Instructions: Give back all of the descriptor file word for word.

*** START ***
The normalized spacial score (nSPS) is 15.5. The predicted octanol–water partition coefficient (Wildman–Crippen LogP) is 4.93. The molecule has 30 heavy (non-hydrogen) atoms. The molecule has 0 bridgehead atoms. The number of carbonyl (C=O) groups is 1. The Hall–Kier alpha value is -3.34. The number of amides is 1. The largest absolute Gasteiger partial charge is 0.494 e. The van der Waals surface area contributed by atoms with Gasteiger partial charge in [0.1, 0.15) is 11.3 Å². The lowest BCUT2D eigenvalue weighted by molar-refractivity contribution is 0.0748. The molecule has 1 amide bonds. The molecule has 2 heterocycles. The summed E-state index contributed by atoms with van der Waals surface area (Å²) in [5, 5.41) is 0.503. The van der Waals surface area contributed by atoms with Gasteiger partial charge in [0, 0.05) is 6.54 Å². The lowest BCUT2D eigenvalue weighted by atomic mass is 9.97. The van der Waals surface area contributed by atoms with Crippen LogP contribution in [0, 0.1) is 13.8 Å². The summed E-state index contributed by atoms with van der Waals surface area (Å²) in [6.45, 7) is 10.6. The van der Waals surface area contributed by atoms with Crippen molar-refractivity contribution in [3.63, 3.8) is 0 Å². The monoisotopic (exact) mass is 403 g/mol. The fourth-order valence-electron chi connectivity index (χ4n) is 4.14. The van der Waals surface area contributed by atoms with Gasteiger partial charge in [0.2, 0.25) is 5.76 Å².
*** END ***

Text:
The normalized spacial score (nSPS) is 15.5. The predicted octanol–water partition coefficient (Wildman–Crippen LogP) is 4.93. The molecule has 30 heavy (non-hydrogen) atoms. The molecule has 0 bridgehead atoms. The number of carbonyl (C=O) groups is 1. The Hall–Kier alpha value is -3.34. The number of amides is 1. The largest absolute Gasteiger partial charge is 0.494 e. The van der Waals surface area contributed by atoms with Gasteiger partial charge in [0.1, 0.15) is 11.3 Å². The lowest BCUT2D eigenvalue weighted by molar-refractivity contribution is 0.0748. The molecule has 1 amide bonds. The molecule has 2 heterocycles. The summed E-state index contributed by atoms with van der Waals surface area (Å²) in [5, 5.41) is 0.503. The van der Waals surface area contributed by atoms with Gasteiger partial charge in [0, 0.05) is 6.54 Å². The lowest BCUT2D eigenvalue weighted by atomic mass is 9.97. The van der Waals surface area contributed by atoms with Crippen LogP contribution in [0, 0.1) is 13.8 Å². The summed E-state index contributed by atoms with van der Waals surface area (Å²) in [6.45, 7) is 10.6. The van der Waals surface area contributed by atoms with Crippen molar-refractivity contribution in [3.63, 3.8) is 0 Å². The monoisotopic (exact) mass is 403 g/mol. The fourth-order valence-electron chi connectivity index (χ4n) is 4.14. The van der Waals surface area contributed by atoms with Gasteiger partial charge in [0.2, 0.25) is 5.76 Å².